(front row, from l) Ashcroft and District Lions Club president Sue Peters; Joan Henderson of The Equality Project; Esther Lang from the Christmas Hamper committee; Trish Schachtel of the South Cariboo E. Fry Society food bank; and Tim Hortons manager Damian Couture with members of the Lions Club. (Photo credit: Gareth Smart)

(front row, from l) Ashcroft and District Lions Club president Sue Peters; Joan Henderson of The Equality Project; Esther Lang from the Christmas Hamper committee; Trish Schachtel of the South Cariboo E. Fry Society food bank; and Tim Hortons manager Damian Couture with members of the Lions Club. (Photo credit: Gareth Smart)

Smiles all round as Lions raise money for three local groups

Equality Project, food bank, Christmas hamper fund all benefit from Tim Hortons Smile Cookie sales

The Ashcroft and District Lions Club is all smiles, after its volunteers raised more than $4,800 to benefit three local organizations during this year’s Tim Hortons Smile Cookies campaign.

Between Sept. 14 and 20, members of the Lions club greeted people outside the Timmie’s at the Travel Centre on Cornwall Road, encouraging them to purchase Smile Cookies. One hundred per cent of the proceeds raised from the sale of each $1 cookie was earmarked for local causes, and club president Sue Peters says that given COVID-19 and the limitations of having to be outside, rather than in the store, the amount raised was “quite surprising”.

READ MORE: Lions want to make Smile Cookies campaign a roaring success

“The last couple of days were a little chilly, but we had a tent, took blankets, and dressed warm, so I think we got a sympathy vote,” she says with a laugh.

In past years the Lions have been able to sell cookies direct to customers, but this year they sold tickets which could be redeemed for cookies.

“The problem with being outside was that it was confusing for some people, who thought they had to buy the cookies from us,” says Peters. “It was Damian [Couture, Tim Hortons manager] who had the idea about doing the tickets, because the first day they had a few people who went in and said they’d paid outside.

“We had some people buy tickets from us and then leave the tickets with us for someone else, like kids whose parents would let them have a cookie. And some people just wanted to donate money.”

Couture says that he thinks things went pretty well this year.

“It wasn’t as crazy as last year [when the Lions raised more than $6,000 to help a local student purchase new hearing aids], but that was to be expected with COVID-19. I’m very impressed with the turnout we had considering the circumstances.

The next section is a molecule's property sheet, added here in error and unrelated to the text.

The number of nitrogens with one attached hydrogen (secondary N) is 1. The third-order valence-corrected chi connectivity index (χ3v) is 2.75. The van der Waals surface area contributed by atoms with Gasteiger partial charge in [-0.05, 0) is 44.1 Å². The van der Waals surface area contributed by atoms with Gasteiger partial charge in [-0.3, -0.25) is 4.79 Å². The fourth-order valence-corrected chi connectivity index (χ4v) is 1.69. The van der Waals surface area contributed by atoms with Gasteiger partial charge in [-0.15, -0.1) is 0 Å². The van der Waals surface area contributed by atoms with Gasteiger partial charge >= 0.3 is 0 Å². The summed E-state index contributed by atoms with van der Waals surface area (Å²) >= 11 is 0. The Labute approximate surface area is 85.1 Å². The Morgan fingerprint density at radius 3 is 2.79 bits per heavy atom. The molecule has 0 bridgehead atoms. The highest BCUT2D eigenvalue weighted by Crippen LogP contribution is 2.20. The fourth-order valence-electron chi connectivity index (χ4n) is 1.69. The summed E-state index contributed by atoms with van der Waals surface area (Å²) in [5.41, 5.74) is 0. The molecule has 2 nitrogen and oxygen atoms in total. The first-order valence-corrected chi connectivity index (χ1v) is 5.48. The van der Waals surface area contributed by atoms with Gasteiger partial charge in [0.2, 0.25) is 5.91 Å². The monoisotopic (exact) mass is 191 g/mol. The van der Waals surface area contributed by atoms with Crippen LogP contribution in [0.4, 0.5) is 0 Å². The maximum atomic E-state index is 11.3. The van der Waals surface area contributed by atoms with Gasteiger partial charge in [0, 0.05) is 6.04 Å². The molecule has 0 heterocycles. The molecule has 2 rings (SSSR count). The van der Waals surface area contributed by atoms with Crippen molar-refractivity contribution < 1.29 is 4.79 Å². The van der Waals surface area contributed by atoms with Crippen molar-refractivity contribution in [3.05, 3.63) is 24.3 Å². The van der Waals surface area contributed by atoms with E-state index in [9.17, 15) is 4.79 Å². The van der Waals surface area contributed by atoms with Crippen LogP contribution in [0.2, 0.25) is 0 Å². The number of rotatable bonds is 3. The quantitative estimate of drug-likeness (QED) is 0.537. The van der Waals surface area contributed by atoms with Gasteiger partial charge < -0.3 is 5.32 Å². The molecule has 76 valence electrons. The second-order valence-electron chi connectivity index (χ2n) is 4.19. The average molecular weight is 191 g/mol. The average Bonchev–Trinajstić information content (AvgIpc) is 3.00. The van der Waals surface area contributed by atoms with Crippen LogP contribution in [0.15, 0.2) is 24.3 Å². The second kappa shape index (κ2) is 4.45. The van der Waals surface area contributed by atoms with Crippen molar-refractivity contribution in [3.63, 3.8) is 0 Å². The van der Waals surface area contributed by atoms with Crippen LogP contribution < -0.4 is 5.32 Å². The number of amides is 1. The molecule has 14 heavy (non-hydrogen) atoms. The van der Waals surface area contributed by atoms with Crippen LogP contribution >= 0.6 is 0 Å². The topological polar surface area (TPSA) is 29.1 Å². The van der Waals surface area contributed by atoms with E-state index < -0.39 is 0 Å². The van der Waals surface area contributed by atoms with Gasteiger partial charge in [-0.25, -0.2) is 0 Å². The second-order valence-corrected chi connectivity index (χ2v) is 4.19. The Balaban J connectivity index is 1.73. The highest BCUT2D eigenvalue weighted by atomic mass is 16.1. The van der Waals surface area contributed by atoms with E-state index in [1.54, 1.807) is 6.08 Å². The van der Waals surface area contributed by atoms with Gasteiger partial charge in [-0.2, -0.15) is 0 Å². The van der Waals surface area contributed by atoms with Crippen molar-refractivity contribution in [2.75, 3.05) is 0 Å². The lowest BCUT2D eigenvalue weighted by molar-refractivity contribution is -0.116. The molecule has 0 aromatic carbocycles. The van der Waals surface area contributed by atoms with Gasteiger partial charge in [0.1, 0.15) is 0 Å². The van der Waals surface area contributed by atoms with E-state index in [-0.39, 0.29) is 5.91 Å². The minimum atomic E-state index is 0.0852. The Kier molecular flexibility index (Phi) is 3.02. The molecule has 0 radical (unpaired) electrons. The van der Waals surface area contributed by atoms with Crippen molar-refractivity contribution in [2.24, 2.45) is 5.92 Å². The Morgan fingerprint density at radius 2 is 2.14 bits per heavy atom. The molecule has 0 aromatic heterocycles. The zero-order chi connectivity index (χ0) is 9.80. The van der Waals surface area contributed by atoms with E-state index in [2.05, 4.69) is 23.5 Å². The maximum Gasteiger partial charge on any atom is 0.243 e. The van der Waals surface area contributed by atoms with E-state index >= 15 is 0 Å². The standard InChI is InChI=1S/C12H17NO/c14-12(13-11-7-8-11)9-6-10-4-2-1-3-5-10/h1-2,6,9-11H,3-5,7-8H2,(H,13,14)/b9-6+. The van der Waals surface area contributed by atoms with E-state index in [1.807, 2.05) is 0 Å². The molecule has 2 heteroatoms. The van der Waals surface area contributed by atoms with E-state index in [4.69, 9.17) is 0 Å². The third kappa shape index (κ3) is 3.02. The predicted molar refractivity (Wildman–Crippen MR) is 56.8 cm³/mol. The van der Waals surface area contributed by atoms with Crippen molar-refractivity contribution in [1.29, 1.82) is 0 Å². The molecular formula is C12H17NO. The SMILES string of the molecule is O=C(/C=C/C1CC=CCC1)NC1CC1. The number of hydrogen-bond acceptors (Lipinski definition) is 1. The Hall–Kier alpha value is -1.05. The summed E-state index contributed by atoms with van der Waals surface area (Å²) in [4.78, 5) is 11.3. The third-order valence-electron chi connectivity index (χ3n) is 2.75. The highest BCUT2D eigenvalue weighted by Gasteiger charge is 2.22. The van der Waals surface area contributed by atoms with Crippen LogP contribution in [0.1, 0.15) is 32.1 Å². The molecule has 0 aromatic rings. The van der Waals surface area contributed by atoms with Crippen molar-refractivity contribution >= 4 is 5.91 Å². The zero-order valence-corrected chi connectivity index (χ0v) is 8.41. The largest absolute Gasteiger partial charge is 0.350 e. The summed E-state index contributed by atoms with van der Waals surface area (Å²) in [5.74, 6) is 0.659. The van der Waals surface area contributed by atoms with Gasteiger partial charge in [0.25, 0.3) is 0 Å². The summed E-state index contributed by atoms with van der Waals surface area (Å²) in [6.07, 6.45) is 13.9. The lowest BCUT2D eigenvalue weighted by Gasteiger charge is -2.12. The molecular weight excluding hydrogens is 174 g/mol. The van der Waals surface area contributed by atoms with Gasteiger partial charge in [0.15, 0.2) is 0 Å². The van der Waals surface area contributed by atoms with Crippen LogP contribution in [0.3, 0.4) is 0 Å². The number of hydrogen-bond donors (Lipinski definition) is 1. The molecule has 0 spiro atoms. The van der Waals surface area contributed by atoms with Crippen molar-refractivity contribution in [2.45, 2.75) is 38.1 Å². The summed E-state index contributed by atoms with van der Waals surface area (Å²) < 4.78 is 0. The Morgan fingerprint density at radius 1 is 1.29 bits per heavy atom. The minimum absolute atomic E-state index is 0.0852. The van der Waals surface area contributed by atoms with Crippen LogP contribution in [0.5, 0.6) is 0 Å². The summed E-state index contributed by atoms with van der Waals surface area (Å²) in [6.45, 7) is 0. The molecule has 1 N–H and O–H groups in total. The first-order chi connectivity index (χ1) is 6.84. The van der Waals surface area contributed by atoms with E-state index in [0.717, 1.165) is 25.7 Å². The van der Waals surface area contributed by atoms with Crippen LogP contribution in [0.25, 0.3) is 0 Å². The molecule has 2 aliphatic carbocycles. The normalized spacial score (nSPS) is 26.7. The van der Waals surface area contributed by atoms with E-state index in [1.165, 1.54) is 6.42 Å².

“The concern was that we wouldn’t have as many people on the road with COVID-19, but we had a lot of support from the community. People came out and bought a dozen at a time.”

The biggest single purchase was 32 dozen cookies to Ashcroft Terminal, and Peters says that the Royal Bank, Interior Savings, and Arrow Transport were three of the other local businesses that supported them again. There was a little take up on a new service — delivery to local businesses — and Couture says they have a few plans for next year.

“Depending on how things go we’d like to try some new ideas, incorporate different things. I had discussions with other owners about what works and what doesn’t because of COVID-19.”

Even though this year’s total of $4,855 does not match last year, Couture says that the sales were still very, very strong.

“We were in the top 10 for B.C., at number seven, and some larger centres had the ability to deliver through DoorDash and Skip the Dishes, which we couldn’t do.”

Peters notes that last year was “exceptional” because of the project they chose to raise funds for.

“People were empathetic to the cause, which supported a child, so we did raise more money last year, but I think the response itself was somewhat to do with the Lions club: the work we do and the public face we have across the country and through the world. We’re known for doing good works in communities, and having our banner out there helped.”

This year the Lions have decided to share the funds raised between three local organizations: The Equality Project, the Elizabeth Fry Society Food Bank, and the Christmas Hampers. The club donated another $395 to the total so that each group will receive $1,750.

“It was a COVID-19-based decision,” says Peters. “We support all those entities anyway, but we know this year is more challenging for them than usual, so that’s why the choice was made to go with them.

“The Lions are very appreciative of our local Tim Hortons and the support that they give us, which really helps us. It’s a great opportunity because we’re doing things for the community, but we also get our faces out there.”

Couture, in turn, appreciates what the Lions do for the community.

“They had to sit in rain and cold, but they toughed it out. We have a very good partnership with the Lions. Their volunteers always come out and work with us, and they’re great.

“We’re very happy with where things ended up this year, with three different groups benefiting. They’ve all been hit very hard, so this makes a big difference. I know that money is much needed by all three groups.”



editorial@accjournal.ca

Like us on Facebook and follow us on Twitter